The difficulties connected with the statements of the Evangelists respecting the ascension demand that we examine their respective narratives in some detail. Matthew does not say that Jesus ascended into heaven after His resurrection, but closes his Gospel with the departure of the Eleven from Jerusalem to Galilee, where Jesus met them at the mountain, as He had appointed them. There, as it would seem, He gave them the commission to go and teach all nations, promising to be with them to the end of the world.3 That these words wTere spoken at this interview in Galilee is intrinsically probable; and there is an especial fitness in it if we suppose that, not only the Eleven, but the great body of the disciples were present. But the assertion that this was the final interview, and these the last words of Jesus to His apostles, and therefore that the ascension was from Galilee, is without proof. Here, as often, the brevity of our Evangelist must be complemented by the fuller narratives of the others. Had we the account of Matthew only, we could not know that Jesus ascended from the mountain in Galilee, since lie does not mention the ascension at all. But as he was not ignorant of the fact, so he could not have "been of the time and place.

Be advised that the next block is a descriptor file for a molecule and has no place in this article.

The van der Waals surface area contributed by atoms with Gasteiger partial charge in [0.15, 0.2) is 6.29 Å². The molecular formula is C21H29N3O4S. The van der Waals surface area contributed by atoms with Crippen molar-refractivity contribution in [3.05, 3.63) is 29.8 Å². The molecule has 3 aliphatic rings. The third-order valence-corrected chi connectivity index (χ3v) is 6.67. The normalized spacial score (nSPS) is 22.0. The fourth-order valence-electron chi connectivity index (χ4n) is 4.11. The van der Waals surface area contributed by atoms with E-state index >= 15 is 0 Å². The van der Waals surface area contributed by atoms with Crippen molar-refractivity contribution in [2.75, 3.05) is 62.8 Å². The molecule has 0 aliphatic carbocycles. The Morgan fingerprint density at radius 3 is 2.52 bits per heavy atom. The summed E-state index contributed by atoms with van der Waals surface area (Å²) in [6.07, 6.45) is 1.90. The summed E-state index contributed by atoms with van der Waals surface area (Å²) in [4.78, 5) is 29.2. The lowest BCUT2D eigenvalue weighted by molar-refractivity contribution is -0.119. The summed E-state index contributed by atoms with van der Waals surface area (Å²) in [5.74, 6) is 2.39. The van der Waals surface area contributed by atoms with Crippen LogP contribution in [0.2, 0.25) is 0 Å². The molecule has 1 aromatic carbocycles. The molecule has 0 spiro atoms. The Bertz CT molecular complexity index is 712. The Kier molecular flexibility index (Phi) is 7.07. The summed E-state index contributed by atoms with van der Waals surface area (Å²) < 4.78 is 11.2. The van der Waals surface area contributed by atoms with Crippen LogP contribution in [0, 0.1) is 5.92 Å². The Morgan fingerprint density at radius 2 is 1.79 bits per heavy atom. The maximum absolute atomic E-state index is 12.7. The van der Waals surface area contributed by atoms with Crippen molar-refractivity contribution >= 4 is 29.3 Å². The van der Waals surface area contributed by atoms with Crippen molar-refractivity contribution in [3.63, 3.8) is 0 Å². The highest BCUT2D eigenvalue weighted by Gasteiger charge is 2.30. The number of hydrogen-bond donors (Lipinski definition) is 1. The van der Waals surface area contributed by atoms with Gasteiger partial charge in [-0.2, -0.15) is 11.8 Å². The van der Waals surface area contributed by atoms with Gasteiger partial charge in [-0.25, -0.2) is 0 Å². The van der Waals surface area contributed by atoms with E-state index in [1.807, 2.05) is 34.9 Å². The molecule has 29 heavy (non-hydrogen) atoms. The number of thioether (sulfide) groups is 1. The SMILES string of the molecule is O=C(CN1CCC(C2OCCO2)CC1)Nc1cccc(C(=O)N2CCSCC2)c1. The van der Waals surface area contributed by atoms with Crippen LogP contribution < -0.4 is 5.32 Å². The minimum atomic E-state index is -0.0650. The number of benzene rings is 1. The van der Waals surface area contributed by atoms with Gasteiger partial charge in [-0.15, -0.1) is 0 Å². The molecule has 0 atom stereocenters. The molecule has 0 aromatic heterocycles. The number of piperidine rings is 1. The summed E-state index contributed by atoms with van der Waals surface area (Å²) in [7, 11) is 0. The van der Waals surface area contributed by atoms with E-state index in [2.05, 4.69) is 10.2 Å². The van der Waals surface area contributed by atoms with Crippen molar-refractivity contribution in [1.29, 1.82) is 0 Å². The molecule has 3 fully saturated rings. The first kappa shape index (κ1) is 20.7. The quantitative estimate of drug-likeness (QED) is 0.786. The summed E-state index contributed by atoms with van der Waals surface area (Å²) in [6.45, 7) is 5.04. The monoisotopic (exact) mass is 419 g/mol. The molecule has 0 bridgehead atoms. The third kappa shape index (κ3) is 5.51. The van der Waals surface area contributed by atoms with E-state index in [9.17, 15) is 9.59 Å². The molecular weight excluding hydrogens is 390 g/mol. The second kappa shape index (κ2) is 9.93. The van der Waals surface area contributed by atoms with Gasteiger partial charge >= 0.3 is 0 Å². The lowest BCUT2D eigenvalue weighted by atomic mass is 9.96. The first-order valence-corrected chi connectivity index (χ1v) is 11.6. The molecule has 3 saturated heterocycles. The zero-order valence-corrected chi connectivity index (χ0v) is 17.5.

1 In favor of the traditional site, see Williams, ii. 440; Ellicott, 413. Jones, (Notes, 451,) who supposes several ascensions, makes the first to have taken place on the evening of the day of the resurrection, (Luke xxiv. 50, 51,) and to have been at Bethany, nearly two miles from Jerusalem; and the last, (Acts i. 12,) from Olivet, about five furlongs distant.